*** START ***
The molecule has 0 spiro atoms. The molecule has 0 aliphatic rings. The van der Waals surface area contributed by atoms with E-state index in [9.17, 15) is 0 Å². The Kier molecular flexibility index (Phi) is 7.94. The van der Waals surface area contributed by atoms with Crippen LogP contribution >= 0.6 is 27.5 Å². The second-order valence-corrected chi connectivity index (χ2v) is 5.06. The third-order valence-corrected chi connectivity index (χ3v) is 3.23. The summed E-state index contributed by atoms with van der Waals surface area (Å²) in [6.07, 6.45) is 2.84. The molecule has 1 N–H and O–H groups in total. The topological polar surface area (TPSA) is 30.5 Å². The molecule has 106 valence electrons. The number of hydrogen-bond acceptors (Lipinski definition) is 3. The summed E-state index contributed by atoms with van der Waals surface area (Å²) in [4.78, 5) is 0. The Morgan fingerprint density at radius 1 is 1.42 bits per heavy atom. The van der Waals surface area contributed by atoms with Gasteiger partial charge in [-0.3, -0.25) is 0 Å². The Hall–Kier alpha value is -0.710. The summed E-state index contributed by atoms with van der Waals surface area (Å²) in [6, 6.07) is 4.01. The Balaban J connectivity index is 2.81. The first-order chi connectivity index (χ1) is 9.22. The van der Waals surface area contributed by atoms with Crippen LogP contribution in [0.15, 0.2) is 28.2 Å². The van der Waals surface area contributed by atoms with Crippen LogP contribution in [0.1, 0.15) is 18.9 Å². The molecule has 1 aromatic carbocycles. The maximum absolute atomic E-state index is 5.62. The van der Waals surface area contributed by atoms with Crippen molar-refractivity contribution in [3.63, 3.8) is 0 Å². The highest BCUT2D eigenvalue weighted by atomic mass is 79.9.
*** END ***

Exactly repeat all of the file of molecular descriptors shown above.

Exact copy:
The molecule has 0 spiro atoms. The molecule has 0 aliphatic rings. The van der Waals surface area contributed by atoms with E-state index in [9.17, 15) is 0 Å². The Kier molecular flexibility index (Phi) is 7.94. The van der Waals surface area contributed by atoms with Crippen LogP contribution >= 0.6 is 27.5 Å². The second-order valence-corrected chi connectivity index (χ2v) is 5.06. The third-order valence-corrected chi connectivity index (χ3v) is 3.23. The summed E-state index contributed by atoms with van der Waals surface area (Å²) in [6.07, 6.45) is 2.84. The molecule has 1 N–H and O–H groups in total. The topological polar surface area (TPSA) is 30.5 Å². The molecule has 106 valence electrons. The number of hydrogen-bond acceptors (Lipinski definition) is 3. The summed E-state index contributed by atoms with van der Waals surface area (Å²) in [4.78, 5) is 0. The Morgan fingerprint density at radius 1 is 1.42 bits per heavy atom. The van der Waals surface area contributed by atoms with Gasteiger partial charge in [-0.3, -0.25) is 0 Å². The Hall–Kier alpha value is -0.710. The summed E-state index contributed by atoms with van der Waals surface area (Å²) in [6, 6.07) is 4.01. The Balaban J connectivity index is 2.81. The first-order chi connectivity index (χ1) is 9.22. The van der Waals surface area contributed by atoms with Crippen LogP contribution in [0.15, 0.2) is 28.2 Å². The van der Waals surface area contributed by atoms with Crippen LogP contribution in [0.1, 0.15) is 18.9 Å². The molecule has 1 aromatic carbocycles. The maximum absolute atomic E-state index is 5.62. The van der Waals surface area contributed by atoms with Crippen molar-refractivity contribution in [3.63, 3.8) is 0 Å². The highest BCUT2D eigenvalue weighted by atomic mass is 79.9.